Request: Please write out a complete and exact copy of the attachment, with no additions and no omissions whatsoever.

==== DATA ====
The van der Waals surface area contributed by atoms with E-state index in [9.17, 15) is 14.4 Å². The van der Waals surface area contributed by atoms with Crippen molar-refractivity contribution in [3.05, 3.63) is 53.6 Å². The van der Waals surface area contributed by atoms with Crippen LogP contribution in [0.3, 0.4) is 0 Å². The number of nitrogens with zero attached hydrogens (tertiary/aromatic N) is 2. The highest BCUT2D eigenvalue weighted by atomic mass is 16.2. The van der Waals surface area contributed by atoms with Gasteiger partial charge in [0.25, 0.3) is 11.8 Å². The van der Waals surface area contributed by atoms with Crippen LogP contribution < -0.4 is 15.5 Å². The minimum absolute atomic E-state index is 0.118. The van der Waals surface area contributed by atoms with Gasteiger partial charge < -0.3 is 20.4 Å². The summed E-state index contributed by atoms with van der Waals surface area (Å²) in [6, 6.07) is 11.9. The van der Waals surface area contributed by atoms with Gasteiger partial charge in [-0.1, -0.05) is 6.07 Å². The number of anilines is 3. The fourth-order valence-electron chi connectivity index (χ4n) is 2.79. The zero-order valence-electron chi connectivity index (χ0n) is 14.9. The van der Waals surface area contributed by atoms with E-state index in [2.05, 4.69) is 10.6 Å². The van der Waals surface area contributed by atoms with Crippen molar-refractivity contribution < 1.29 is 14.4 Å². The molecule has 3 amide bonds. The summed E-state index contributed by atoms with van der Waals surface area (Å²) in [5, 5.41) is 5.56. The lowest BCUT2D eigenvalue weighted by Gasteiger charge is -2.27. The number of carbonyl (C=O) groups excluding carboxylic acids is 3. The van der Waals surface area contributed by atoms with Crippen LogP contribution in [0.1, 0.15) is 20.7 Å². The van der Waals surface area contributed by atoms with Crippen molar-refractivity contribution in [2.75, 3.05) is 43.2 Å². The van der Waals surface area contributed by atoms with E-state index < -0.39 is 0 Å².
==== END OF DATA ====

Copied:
The van der Waals surface area contributed by atoms with E-state index in [9.17, 15) is 14.4 Å². The van der Waals surface area contributed by atoms with Crippen molar-refractivity contribution in [3.05, 3.63) is 53.6 Å². The van der Waals surface area contributed by atoms with Crippen LogP contribution in [0.3, 0.4) is 0 Å². The number of nitrogens with zero attached hydrogens (tertiary/aromatic N) is 2. The highest BCUT2D eigenvalue weighted by atomic mass is 16.2. The van der Waals surface area contributed by atoms with Gasteiger partial charge in [0.25, 0.3) is 11.8 Å². The van der Waals surface area contributed by atoms with Crippen LogP contribution < -0.4 is 15.5 Å². The minimum absolute atomic E-state index is 0.118. The van der Waals surface area contributed by atoms with Gasteiger partial charge < -0.3 is 20.4 Å². The summed E-state index contributed by atoms with van der Waals surface area (Å²) in [6, 6.07) is 11.9. The van der Waals surface area contributed by atoms with Gasteiger partial charge in [-0.1, -0.05) is 6.07 Å². The number of anilines is 3. The fourth-order valence-electron chi connectivity index (χ4n) is 2.79. The zero-order valence-electron chi connectivity index (χ0n) is 14.9. The van der Waals surface area contributed by atoms with E-state index in [2.05, 4.69) is 10.6 Å². The van der Waals surface area contributed by atoms with Crippen molar-refractivity contribution < 1.29 is 14.4 Å². The molecule has 3 amide bonds. The summed E-state index contributed by atoms with van der Waals surface area (Å²) in [5, 5.41) is 5.56. The lowest BCUT2D eigenvalue weighted by Gasteiger charge is -2.27. The number of carbonyl (C=O) groups excluding carboxylic acids is 3. The van der Waals surface area contributed by atoms with Crippen LogP contribution in [0.1, 0.15) is 20.7 Å². The van der Waals surface area contributed by atoms with Crippen molar-refractivity contribution in [2.75, 3.05) is 43.2 Å². The van der Waals surface area contributed by atoms with E-state index < -0.39 is 0 Å².